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Sustainable fashion needs intersectionality & inclusivity

Ineke Ineke 25 Jun 2020 Sustainable fashion needs intersectionality & inclusivity

Over the past few weeks, the Black Lives Matter movement has propelled issues of systemic racism into global dialogue. Within the realm of fashion, sustainability and veganism, Black voices are demanding seats at the table - a table and industry that has been dominated by white women.

Over social media and in street protests, Black voices have amplified a need for a paradigm shift within the narrative surrounding sustainability.

A little while ago, environmental educator and advocate for intersectional sustainability Dominique Drakeford gave an incredibly informative interview with fashion brand Elizabeth Suzann in which she raises several important points for discussion surrounding sustainable fashion upon which I have framed the talking points of this article.

Update 29-03-2021: unfortunately, with the closing of Elizabeth Suzann, the interviews from the “Clothing is Political” campaign that are mentioned in this blog, are currently (temporarily) offline too. While we keep looking for an archived version of these valuable articles, we'll direct you to Dominique Drakeford and Aja Barber's own words on their Instagram instead.

Things to think, things to discuss

Fashion is political

Drakefords main line of thought emphasises the intersectionality of sustainability and the need to understand sustainability in a holistic manner.

“Sustainability is the most pressing political issue! We’ve boxed it into just being about the environment, but the global environmental crisis has everything to do with civil rights, Black and Brown Indigenous liberation, the medical industrial complex, the prison industrial complex, food apartheid, housing, wealth-building, and more. Sustainability is a very holistic political issue."

- Dominique Drakeford

BIPOC should be given the power, space and voice to shape sustainable fashion

If sustainable fashion and mindful shopping remains a narrative predominantly controlled by white women, long-term structures of inequality that have driven fast fashion will probably seep into sustainable fashion too - in the continuity of white supremacy and a capitalist, exploitative supply chain structure. In reality a symbiosis with nature and fairness can only be achieved if BIPOC are given the power, space and voice to also shape sustainable fashion.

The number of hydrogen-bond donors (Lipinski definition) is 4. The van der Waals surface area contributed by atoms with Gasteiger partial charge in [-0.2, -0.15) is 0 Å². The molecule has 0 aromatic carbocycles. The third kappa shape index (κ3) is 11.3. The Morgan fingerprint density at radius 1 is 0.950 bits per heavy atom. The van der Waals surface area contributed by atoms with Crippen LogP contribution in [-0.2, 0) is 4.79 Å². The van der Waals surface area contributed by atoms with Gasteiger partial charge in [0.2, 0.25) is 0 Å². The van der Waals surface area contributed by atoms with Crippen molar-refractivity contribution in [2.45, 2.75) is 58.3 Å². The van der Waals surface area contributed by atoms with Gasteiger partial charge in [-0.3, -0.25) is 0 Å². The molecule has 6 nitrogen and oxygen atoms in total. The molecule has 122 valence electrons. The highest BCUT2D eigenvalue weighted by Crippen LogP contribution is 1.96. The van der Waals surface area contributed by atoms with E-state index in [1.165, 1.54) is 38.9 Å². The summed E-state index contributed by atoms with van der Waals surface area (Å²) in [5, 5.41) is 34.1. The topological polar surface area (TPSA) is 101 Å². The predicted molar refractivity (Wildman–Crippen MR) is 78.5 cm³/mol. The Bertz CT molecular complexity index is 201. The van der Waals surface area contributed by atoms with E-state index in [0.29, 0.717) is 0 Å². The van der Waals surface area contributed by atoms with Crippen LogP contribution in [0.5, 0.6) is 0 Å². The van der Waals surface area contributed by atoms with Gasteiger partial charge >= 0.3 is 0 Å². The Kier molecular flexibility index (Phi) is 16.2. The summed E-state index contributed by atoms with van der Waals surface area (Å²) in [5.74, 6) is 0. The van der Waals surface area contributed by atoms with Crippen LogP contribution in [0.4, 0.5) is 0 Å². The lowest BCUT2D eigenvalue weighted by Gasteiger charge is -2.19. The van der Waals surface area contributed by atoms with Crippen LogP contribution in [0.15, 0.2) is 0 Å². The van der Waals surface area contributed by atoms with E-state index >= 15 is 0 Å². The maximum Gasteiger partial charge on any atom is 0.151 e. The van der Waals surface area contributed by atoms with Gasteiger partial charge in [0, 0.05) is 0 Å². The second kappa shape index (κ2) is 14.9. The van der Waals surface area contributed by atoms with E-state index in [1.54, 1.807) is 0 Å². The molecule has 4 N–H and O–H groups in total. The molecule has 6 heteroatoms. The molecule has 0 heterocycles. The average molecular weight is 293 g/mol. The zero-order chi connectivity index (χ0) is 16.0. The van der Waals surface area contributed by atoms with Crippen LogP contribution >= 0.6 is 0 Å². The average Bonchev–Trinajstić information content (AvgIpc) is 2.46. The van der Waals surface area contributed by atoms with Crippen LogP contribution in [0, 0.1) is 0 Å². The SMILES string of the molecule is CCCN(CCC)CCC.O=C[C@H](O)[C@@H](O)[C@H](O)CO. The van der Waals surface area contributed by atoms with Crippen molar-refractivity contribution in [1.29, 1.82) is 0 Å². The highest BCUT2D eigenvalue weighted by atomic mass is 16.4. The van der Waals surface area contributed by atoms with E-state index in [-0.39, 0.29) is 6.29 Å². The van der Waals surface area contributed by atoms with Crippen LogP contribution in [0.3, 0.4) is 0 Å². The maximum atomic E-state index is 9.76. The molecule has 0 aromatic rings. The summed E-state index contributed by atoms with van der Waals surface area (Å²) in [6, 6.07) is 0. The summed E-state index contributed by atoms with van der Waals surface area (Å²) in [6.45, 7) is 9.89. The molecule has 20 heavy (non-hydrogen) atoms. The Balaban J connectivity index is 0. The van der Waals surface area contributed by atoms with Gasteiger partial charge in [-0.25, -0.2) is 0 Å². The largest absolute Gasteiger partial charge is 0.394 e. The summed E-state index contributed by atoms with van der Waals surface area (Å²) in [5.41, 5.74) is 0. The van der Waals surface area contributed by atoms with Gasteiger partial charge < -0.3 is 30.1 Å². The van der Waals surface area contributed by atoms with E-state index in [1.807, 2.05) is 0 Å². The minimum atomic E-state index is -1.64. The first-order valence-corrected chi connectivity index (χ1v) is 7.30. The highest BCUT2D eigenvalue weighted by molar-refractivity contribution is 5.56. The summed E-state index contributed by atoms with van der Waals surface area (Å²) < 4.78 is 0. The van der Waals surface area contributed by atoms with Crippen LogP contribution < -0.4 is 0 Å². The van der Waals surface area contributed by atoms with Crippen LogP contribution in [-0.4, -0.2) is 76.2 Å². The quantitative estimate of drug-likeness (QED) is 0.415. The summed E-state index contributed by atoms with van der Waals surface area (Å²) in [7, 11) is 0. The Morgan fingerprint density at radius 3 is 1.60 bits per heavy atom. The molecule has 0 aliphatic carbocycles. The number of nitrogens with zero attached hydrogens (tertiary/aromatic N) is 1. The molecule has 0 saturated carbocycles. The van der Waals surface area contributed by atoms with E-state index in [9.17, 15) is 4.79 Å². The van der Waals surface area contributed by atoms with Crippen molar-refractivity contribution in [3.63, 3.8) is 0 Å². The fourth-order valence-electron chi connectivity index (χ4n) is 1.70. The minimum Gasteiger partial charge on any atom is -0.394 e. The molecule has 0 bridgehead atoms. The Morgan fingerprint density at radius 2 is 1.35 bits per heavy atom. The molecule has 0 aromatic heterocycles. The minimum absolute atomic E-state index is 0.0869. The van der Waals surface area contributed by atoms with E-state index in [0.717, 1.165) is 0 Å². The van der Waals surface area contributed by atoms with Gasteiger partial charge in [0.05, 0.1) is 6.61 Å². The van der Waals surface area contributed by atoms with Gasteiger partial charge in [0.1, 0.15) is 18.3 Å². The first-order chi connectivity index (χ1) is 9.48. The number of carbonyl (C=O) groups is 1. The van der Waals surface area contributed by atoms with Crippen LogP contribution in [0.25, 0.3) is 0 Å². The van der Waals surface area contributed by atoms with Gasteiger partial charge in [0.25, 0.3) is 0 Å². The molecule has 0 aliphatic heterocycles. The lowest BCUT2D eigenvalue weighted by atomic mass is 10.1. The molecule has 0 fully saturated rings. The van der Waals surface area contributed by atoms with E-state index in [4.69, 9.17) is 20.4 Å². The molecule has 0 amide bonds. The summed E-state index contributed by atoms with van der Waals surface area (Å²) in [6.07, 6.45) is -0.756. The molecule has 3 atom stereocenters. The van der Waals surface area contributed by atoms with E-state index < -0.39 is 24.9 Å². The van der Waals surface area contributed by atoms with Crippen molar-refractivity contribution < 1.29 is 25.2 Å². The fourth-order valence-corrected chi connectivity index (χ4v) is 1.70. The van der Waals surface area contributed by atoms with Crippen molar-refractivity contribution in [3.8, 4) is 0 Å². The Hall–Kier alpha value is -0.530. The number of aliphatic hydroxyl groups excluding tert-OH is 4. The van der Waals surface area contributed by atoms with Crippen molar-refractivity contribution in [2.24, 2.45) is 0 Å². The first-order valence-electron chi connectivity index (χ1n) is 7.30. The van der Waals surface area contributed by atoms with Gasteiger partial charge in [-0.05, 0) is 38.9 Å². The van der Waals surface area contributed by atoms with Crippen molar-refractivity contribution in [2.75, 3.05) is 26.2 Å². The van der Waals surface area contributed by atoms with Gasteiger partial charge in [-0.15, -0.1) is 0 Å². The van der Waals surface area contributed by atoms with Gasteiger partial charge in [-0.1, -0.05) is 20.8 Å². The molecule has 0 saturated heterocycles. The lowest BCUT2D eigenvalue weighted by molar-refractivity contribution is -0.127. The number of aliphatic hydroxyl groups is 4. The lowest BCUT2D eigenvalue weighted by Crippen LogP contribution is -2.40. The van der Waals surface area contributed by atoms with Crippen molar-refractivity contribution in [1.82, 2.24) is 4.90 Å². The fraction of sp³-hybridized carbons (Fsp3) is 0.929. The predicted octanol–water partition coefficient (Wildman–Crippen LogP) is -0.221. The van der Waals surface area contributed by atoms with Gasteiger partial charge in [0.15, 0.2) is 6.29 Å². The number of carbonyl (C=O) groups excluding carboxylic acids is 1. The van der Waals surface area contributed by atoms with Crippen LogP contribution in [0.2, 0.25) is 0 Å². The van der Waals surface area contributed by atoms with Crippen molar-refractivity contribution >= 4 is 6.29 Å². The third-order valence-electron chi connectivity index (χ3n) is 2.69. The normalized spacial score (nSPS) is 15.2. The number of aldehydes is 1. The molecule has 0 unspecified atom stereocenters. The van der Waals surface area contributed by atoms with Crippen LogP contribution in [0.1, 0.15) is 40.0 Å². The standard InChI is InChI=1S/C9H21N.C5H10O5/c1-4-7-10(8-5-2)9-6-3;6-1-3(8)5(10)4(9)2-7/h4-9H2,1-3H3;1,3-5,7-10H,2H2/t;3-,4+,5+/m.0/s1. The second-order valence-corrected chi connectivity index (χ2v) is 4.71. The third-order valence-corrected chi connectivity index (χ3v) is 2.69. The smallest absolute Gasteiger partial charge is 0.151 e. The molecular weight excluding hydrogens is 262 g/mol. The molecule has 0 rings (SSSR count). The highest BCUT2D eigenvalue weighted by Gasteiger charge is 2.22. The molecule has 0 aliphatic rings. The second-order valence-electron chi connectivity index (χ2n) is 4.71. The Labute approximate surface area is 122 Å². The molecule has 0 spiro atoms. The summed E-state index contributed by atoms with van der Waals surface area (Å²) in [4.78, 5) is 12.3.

“Just because the sustainable fashion industry is more conscious, does not mean that it is not complicit [in] the systems and behaviours that have systematically suppressed and oppressed Black and brown communities throughout history."

- Rae Price

The exploitative history of materials and slavery in fashion

We must never forget that our understanding of fashion and even what most of the world wears today is underpinned by systems of exploitation (by the West, of everyone else).

Materials like denim, rubber and cotton amongst many others have explicit links to slavery as they were traded as slave trade commodities. European powers grew their wealth and supremacy in the trade of these materials - materials that many of us wear on a daily basis, who’s dark past and often present has been erased. Fast fashion today simply continues exploitative supply chains largely from people of colour to white people.

A recent article in The Guardian states: “there are 74 million textile workers in the world, 80% are women of colour.” Fast fashion has maintained this historically exploitative supply chain to keep costs low and maximise profit. Intersectional sustainability will help to dismantle, regenerate and restructure this long and complex chain towards a colonial unlearning that will help people and the planet in the future.

What will the future of sustainability in fashion look like?

The dominant control of whiteness in the sustainability narrative needs to change.

A paradigm shift here is long overdue. For us as a mostly white company we are implementing this support in developing our mission statement and more importantly, its associated 5 values to include one for Black-owned brands, Women-owned brands, POC-owned brands as a long-term focus and priority.

Right now we are working on other related important additions to our criteria too, to make it even easier to shop by (more) value(s). While simultaneously prioritising on onboarding BIPOC sellers in particular and finetuning our policies about all this, we plan to bring you a thorough update about this soon.

Changing the narrative

The role of clothing and fashion in changing the narrative for a more sustainable future for both us and the planet is important as it is deeply and historically political, artistic and a sign of social solidarity. In the words of Drakeford (in the above mentioned article): “BIPOC have created sustainable fashion”.

It is important that we raise points of discussion and talking points surrounding (un)fair fashion and its historical contexts and give seats at the table to Black women. If you say fair, you have to be fair to everyone. Let me conclude this blog by stating: non-intersectional sustainable fashion is greenwashing.

Reading tips: words by Black women

To end - these are some incredibly educational interviews and articles by and about Black women I have read recently. I would like to invite you to read all of these:

Please remember to read, educate yourself, talk with your friends, family, coworkers and read some more 💚